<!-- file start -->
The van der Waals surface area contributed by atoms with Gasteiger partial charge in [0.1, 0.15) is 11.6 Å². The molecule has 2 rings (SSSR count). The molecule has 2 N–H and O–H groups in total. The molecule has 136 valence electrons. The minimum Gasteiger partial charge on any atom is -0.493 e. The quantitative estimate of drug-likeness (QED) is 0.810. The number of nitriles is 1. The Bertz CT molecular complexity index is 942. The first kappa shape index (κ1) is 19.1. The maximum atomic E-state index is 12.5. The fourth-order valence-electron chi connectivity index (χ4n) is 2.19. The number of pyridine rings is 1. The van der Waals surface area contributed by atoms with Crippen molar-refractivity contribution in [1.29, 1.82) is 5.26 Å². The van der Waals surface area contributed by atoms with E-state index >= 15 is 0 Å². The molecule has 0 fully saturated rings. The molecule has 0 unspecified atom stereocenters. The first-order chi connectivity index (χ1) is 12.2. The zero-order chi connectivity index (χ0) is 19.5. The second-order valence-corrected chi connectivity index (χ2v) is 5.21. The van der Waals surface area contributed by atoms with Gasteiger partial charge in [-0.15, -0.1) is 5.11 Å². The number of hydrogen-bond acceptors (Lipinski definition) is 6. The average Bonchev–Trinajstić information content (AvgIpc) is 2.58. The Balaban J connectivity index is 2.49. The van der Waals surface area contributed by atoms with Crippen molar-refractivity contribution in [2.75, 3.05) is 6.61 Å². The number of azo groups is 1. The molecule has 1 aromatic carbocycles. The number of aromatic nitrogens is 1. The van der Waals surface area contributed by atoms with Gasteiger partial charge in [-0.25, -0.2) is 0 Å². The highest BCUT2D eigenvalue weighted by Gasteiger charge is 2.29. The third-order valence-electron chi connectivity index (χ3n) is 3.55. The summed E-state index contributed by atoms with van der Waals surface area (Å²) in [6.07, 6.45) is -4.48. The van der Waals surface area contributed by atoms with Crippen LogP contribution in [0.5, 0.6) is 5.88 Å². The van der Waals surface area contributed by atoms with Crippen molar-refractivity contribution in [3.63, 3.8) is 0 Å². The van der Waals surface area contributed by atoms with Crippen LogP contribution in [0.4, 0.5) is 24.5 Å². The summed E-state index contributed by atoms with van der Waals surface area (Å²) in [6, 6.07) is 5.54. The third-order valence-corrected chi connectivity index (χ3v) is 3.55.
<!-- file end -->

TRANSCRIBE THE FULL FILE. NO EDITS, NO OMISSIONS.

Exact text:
The van der Waals surface area contributed by atoms with Gasteiger partial charge in [0.1, 0.15) is 11.6 Å². The molecule has 2 rings (SSSR count). The molecule has 2 N–H and O–H groups in total. The molecule has 136 valence electrons. The minimum Gasteiger partial charge on any atom is -0.493 e. The quantitative estimate of drug-likeness (QED) is 0.810. The number of nitriles is 1. The Bertz CT molecular complexity index is 942. The first kappa shape index (κ1) is 19.1. The maximum atomic E-state index is 12.5. The fourth-order valence-electron chi connectivity index (χ4n) is 2.19. The number of pyridine rings is 1. The van der Waals surface area contributed by atoms with Crippen molar-refractivity contribution in [1.29, 1.82) is 5.26 Å². The van der Waals surface area contributed by atoms with E-state index >= 15 is 0 Å². The molecule has 0 fully saturated rings. The molecule has 0 unspecified atom stereocenters. The first-order chi connectivity index (χ1) is 12.2. The zero-order chi connectivity index (χ0) is 19.5. The second-order valence-corrected chi connectivity index (χ2v) is 5.21. The van der Waals surface area contributed by atoms with Gasteiger partial charge in [-0.15, -0.1) is 5.11 Å². The number of hydrogen-bond acceptors (Lipinski definition) is 6. The average Bonchev–Trinajstić information content (AvgIpc) is 2.58. The Balaban J connectivity index is 2.49. The van der Waals surface area contributed by atoms with Crippen molar-refractivity contribution in [2.75, 3.05) is 6.61 Å². The number of azo groups is 1. The molecule has 1 aromatic carbocycles. The number of aromatic nitrogens is 1. The van der Waals surface area contributed by atoms with Gasteiger partial charge in [-0.25, -0.2) is 0 Å². The highest BCUT2D eigenvalue weighted by Gasteiger charge is 2.29. The third-order valence-electron chi connectivity index (χ3n) is 3.55. The summed E-state index contributed by atoms with van der Waals surface area (Å²) in [6.07, 6.45) is -4.48. The van der Waals surface area contributed by atoms with Crippen LogP contribution in [0.5, 0.6) is 5.88 Å². The van der Waals surface area contributed by atoms with Crippen molar-refractivity contribution in [3.63, 3.8) is 0 Å². The van der Waals surface area contributed by atoms with Crippen LogP contribution in [0.4, 0.5) is 24.5 Å². The summed E-state index contributed by atoms with van der Waals surface area (Å²) in [6, 6.07) is 5.54. The third-order valence-corrected chi connectivity index (χ3v) is 3.55.